In the Report “Lysophosphatidylcholine as a ligand for the immunoregulatory receptor G2A” by Kabarowski et al. (1), we concluded that the lysolipid lysophosphatidylcholine (LPC) and a related molecule, sphingosylphosphorylcholine (SPC), directly bound to and served as agonists of the G protein-coupled receptor G2A. Concerns about the reproducibility of portions of the data lead us to retract this paper.
Critical data in the paper showed direct and specific binding of radiolabeled LPC or SPC to G2A in cell homogenates. The primary data generated by Dr. Zhu for these binding studies are not available for evaluation. During investigation of engineered point mutants of the G2A receptor, we were unable to repeat these radiolabeled ligand-binding studies following similar protocols. Alternative protocols with purified membrane fractions (2, 3) expressing high levels of the G2A receptor or whole-cell-based radioligand binding studies (4–6) also failed to establish direct G2A binding. This calls into question the major conclusion that LPC and SPC are direct ligands for G2A.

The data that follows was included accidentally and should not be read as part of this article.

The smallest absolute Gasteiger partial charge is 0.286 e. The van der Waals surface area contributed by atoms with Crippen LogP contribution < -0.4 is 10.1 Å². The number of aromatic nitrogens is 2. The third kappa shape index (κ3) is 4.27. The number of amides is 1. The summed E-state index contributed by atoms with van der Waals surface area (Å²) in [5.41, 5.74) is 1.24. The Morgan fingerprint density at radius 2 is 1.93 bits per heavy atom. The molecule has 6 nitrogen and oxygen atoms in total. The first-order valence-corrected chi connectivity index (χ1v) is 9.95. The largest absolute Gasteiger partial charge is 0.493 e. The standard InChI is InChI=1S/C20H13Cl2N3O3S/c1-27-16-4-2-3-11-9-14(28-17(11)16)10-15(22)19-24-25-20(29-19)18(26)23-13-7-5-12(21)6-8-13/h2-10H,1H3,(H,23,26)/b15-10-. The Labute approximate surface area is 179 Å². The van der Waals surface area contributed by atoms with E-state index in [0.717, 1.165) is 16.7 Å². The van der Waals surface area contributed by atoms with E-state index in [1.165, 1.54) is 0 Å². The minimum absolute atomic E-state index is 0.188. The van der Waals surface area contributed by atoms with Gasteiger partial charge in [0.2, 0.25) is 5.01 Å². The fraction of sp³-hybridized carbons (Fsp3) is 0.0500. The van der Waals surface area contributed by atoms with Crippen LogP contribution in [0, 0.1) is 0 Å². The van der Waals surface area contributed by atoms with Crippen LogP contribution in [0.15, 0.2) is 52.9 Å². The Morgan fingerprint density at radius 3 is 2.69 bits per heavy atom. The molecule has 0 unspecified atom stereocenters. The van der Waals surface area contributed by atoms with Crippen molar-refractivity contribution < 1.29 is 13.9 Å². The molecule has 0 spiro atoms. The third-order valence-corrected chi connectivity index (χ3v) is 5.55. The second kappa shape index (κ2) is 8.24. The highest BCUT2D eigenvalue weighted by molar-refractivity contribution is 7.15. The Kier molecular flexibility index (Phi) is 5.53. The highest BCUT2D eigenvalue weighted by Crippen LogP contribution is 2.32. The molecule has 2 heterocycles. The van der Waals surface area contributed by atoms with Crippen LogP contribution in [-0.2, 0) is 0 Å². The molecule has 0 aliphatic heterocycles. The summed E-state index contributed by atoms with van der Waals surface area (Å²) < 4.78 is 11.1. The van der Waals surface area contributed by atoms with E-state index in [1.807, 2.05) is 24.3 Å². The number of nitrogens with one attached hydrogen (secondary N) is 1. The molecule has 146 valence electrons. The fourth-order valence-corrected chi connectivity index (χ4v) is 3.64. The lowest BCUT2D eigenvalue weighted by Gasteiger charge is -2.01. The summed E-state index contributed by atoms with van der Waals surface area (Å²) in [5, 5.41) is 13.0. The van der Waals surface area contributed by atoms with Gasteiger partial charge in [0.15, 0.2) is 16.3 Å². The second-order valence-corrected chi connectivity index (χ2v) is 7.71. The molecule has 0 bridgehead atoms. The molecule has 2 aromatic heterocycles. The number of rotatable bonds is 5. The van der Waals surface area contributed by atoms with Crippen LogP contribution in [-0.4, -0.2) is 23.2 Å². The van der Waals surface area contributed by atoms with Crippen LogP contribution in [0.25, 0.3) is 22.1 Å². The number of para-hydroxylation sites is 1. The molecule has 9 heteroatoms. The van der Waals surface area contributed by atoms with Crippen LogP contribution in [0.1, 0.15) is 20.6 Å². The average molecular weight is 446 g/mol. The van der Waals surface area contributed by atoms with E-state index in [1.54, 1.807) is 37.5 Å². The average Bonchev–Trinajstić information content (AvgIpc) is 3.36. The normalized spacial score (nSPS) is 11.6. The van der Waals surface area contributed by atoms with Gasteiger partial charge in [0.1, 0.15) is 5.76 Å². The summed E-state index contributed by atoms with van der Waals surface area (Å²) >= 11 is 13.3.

In attempts to reproduce LPC stimulation of intracellular calcium responses, only 50% of single MCF 10A cells expressing G2A responded to LPC in single-cell assays identical to those originally employed. Only about half of these gave robust responses similar to those shown in the Science paper. Similar assays of intracellular calcium release using bulk cell populations failed to detect any reproducible G2A-mediated response to LPC. Data generated by Dr. Kabarowski demonstrating cellular migration dependent on LPC addition and G2A receptor expression have been reproduced and extended in independent work (7–9). We believe these data to be accurate and reproducible and therefore conclude that G2A is an effector of LPC action in certain cell-types. However, these data cannot distinguish between a direct action of the lysolipid on the receptor and an indirect action in which the lysolipid modifies another receptor or process that in turn regulates the G2A receptor.
We sincerely regret the confusion that this paper may have caused for the readers of Science.